ISLAMABAD: World Bank sees poverty in Pakistan will inevitably increase with pressures from weak labour markets and high inflation, warning that further delays in external financing, policy slippages, and political uncertainty pose significant risks to the macro poverty outlook.
In the absence of higher social spending, the lower middle-income poverty rate is expected to increase to 37.2 per cent in 2022-23, according to the World Bank report on the macro poverty outlook for Pakistan, made available to Dawn on Saturday.
Given poor households’ dependency on agriculture, and small-scale manufacturing and construction activity, they remain vulnerable to economic and climate shocks.
Official remittance inflows also fell by 11.1pc, partly due to the exchange rate cap that made informal non-banking channels preferable. Any decline in overall remittances would reduce households’ capacity to cope with economic shocks, adding pressure on poverty, warns the report.
The report says Pakistan’s economy is under stress with low foreign reserves and high inflation. Activity has fallen with policy tightening, flood impacts, import controls, high borrowing and fuel costs, low confidence, and protracted policy and political uncertainty. Despite some projected recovery, growth is expected to remain below potential in the medium term.
Key risks to the outlook are the non-completion of the IMF programme due to policy slippages and the non-materialization of expected financing. Additional risks include political instability, deterioration of domestic security and external economic conditions, and financial sector risks associated with revaluation losses, liquidity shortages, and high sovereign exposure.
Health and education outcomes are also at risk as the high inflation and reduced incomes could lead poor households to lower school attendance and food intake, cautions the outlook.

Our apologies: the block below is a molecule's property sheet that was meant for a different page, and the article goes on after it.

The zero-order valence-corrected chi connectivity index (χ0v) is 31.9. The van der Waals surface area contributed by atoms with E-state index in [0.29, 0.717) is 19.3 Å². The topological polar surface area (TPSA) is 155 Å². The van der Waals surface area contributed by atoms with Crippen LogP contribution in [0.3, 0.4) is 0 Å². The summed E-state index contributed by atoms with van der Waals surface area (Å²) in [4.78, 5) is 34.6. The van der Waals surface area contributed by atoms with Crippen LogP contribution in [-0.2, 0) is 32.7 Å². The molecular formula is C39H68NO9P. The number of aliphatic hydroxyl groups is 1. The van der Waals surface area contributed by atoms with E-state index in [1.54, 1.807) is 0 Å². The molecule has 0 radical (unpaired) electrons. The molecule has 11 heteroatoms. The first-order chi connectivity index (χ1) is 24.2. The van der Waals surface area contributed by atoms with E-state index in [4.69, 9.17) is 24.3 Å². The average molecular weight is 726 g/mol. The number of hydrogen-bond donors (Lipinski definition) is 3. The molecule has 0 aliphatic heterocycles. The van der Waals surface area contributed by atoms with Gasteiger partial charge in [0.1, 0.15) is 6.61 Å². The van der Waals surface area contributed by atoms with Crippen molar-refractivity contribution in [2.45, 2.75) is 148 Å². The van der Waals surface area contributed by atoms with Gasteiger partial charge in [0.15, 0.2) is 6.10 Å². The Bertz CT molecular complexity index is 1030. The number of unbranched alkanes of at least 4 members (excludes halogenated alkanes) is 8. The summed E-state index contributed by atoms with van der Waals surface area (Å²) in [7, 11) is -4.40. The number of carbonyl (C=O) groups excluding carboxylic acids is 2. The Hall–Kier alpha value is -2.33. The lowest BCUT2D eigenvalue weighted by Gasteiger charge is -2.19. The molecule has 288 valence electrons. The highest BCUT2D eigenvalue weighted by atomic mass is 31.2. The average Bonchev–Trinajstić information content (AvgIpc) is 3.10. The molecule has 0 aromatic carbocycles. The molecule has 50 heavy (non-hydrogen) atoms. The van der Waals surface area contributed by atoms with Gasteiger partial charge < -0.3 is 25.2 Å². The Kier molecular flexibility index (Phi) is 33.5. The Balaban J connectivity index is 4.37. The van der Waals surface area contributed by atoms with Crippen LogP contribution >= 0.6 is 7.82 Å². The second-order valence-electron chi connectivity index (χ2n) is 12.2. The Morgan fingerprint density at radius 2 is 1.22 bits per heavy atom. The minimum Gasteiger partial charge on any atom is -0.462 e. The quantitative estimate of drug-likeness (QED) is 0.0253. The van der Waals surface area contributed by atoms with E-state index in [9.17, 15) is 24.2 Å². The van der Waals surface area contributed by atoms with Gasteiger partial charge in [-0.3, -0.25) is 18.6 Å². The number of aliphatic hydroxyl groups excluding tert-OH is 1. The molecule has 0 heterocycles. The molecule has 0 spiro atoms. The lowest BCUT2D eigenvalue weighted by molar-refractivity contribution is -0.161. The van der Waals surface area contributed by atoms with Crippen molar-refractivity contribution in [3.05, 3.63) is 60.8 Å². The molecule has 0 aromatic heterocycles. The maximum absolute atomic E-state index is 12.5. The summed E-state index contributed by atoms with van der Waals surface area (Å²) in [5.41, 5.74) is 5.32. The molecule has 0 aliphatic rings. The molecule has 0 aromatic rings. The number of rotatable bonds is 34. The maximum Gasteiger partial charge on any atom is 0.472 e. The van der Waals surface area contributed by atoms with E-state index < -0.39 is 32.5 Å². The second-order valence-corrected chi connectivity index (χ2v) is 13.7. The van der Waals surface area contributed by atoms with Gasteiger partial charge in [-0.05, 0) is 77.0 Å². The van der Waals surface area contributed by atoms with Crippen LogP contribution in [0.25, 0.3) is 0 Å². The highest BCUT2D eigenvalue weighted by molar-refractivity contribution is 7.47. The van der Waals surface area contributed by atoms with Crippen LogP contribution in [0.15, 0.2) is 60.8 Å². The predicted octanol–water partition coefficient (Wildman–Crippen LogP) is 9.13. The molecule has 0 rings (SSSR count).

With high public consumption, economic growth increased substantively above potential in FY22 at the cost of growing imbalances that led to pressures on domestic prices, external and fiscal sectors, the exchange rate, and foreign reserves. These imbalances were exacerbated by the catastrophic flooding in 2022, surging world commodity prices, tightening global financing conditions, and domestic political uncertainty.
Furthermore, distortive policy measures, including periods of exchange rate caps and import controls, delayed the IMF-EFF programme and contributed to creditworthiness downgrades, lower confidence, high yields, and interest payments, and the loss of access to international capital markets.
Agricultural output is expected to contract for the first time in more than 20 years due to the floods. Industry output is also expected to shrink with supply chain disruptions, weakened confidence, and higher borrowing costs and fuel prices. The lower activity is expected to spill over to the wholesale and transportation services sectors, weighing on services output growth. Output growth is expected to gradually recover in FY24 and fiscal year 2025 but remain below potential as low foreign reserves and import controls continue to curtail growth.
Due to higher energy and food prices, and the weaker rupee, inflation is projected to rise to 29.5pc in FY23 but moderate over the forecast horizon as global inflationary pressures dissipate. With dampened imports, the current account deficit is projected to narrow to 2pc of GDP in FY23 but widen to 2.2pc of GDP in FY25 as import controls ease.
The fiscal deficit is projected to narrow to 6.7pc of GDP in FY23 and further over the medium term as fiscal consolidation takes hold. The macroeconomic outlook is predicated on the completion of the IMF-EFF programme, sound macroeconomic policy, continued structural reforms, and adequate external financing.